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nature, that, when the fact is once acknowledged, the court can receive no farther information by interrogatories than it is already possessed of (as in the case of a rescous ?,) the defendant may be admitted to make such simple acknowledgment, and receive his judgment without answering to any interrogatories : but if he wilfully and obstinately refuses to answer, or answers in an evasive manner, he is then clearly guilty of a high and repeated contempt, to be punished at the discretion of the court. (5)

It cannot have escaped the attention of the reader, that this method of making the defendant answer upon oath to a

criminal charge, is not agreeable to the genius of the common [ 288 ] law in any other instance"; and seems indeed to have been

derived to the courts of king's bench and common pleas
through the medium of the courts of equity. For the whole
process of the courts of equity, in the several stages of a
cause, and finally to enforce their decrees, was, till the intro-
duction of sequestrations, in the nature of a process of
contempt; acting only in personam and not in rem. And
there, after the party in contempt has answered the interro-
gatories, such his answer may be contradicted and disproved
by affidavits of the adverse party: whereas, in the courts of
law, the admission of the party to purge himself by oath is
more favourable to his liberty, though perhaps not less dan-
gerous to his conscience; for, if he clears himself by his
answers, the complaint is totally dismissed. And, with regard

The King v. Elkins, M. 8 Geo. III. 9 See Vol. III. p. 100, 101.
B. R. 4 Burr, 2129.

(5) As the attachment only brings the party into court to answer to interrogatories to be exhibited, there is nothing to acknowledge till they are filed, nor is the party properly in contempt till reported so by the officer of the court; there is nothing, therefore, upon which to ground the judgment. On this principle interrogatories must in all cases be administered even to a confessing defendant, unless the prosecutor waives them. The case of a rescous was supposed to stand on a different ground; there the sheriff had returned the party as guilty of a rescous, and that return was in the nature of a conviction in itself; but the administering interrogatories supposed the possibility of a denial, which was incongruous. However, this reasoning was not very satisfactory, and the exception has been now done away with. Rex v. Edwards and another, 4 Burr. 2105. R. v. Horsley, 5 T. R. 362.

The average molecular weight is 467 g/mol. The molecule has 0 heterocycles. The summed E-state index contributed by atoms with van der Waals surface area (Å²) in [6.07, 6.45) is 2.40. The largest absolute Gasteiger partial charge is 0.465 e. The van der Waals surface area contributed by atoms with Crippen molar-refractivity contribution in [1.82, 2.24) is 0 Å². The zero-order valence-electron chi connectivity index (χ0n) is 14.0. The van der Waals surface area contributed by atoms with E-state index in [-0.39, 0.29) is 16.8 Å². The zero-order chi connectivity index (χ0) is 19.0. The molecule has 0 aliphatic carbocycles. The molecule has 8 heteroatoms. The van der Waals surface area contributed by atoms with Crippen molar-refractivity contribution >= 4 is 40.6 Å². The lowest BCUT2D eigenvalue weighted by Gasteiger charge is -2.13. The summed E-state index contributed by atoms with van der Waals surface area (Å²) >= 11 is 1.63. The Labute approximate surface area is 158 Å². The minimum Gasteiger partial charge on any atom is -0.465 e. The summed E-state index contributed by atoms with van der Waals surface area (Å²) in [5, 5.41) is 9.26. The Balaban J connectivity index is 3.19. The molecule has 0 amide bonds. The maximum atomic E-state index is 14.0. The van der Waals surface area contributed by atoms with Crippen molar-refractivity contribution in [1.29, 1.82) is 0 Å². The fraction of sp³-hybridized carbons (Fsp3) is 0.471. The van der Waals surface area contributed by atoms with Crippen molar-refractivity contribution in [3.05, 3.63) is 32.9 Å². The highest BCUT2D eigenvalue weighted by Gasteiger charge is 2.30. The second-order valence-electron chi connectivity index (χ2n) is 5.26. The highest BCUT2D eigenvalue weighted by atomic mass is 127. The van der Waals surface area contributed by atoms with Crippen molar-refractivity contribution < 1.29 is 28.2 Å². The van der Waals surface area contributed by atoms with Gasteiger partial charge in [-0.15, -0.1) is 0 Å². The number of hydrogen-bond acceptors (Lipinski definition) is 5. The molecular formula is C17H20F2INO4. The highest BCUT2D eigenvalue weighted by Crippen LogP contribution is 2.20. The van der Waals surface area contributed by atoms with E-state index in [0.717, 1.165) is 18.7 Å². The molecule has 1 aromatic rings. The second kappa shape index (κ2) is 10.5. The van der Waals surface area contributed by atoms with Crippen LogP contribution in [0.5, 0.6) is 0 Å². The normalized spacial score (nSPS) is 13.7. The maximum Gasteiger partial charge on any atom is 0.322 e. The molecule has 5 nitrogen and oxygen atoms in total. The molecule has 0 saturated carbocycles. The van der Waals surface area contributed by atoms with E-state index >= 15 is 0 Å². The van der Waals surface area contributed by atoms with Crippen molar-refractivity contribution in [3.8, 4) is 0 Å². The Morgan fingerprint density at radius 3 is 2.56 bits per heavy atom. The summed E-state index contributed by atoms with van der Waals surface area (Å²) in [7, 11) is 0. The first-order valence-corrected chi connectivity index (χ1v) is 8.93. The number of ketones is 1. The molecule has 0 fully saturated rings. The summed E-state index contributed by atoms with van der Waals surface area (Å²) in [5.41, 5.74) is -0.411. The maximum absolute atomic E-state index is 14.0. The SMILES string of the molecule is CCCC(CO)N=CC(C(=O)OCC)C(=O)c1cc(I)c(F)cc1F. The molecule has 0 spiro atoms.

to this singular mode of trial, thus admitted in this one particular instance, I shall only for the present observe, that as the process by attachment in general appears to be extremely antient', and has in more modern times been recognized, approved, and confirmed by several express acts of parliament', so the method of examining the delinquent himself upon oath with regard to the contempt alleged, is at least of as high antiquity', and by long and immemorial usage is now become the law of the land.

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W E are now to consider the regular and ordinary method

of proceeding in the courts of criminal jurisdiction; which may be distributed under twelve general heads, following each other in a progressive order; viz. 1. Arrest; 2. Commitment, and bail; 3. Prosecution; 4. Process; 5. Arraignment, and it's incidents; 6. Plea, and issue; 7. Trial, and conviction ; 8. Clergy; 9. Judgment, and it's consequences; 10. Reversal of Judgment; 11. Reprieve, or pardon ; 12. Execution; - all which will be discussed in the subsequent part of this book.

FIRST, then, of an arrest : which is the apprehending or restraining of one's person, in order to be forthcoming to answer an alleged or suspected crime. To this arrest all persons whatsoever are, without distinction, equally liable in all criminal cases : but no man is to be arrested, unless charged with such a crime, as will at least justify holding him to bail when taken. And, in general, an arrest may be made four ways: 1. By warrant : 2. By an officer without warrant : 3. By a private person also without warrant : 4. By an hue and cry

[ 2907 1. A WARRANT may be granted in extraordinary cases by

the privy council, or secretaries of state”; but ordinarily by justices of the peace. This they may do in any cases where they have a jurisdiction over the offence; in order to compel the person accused to appear before them 6: for it would be • Lord Raym.65.

2 II awk.P.C. c. 13. & 15.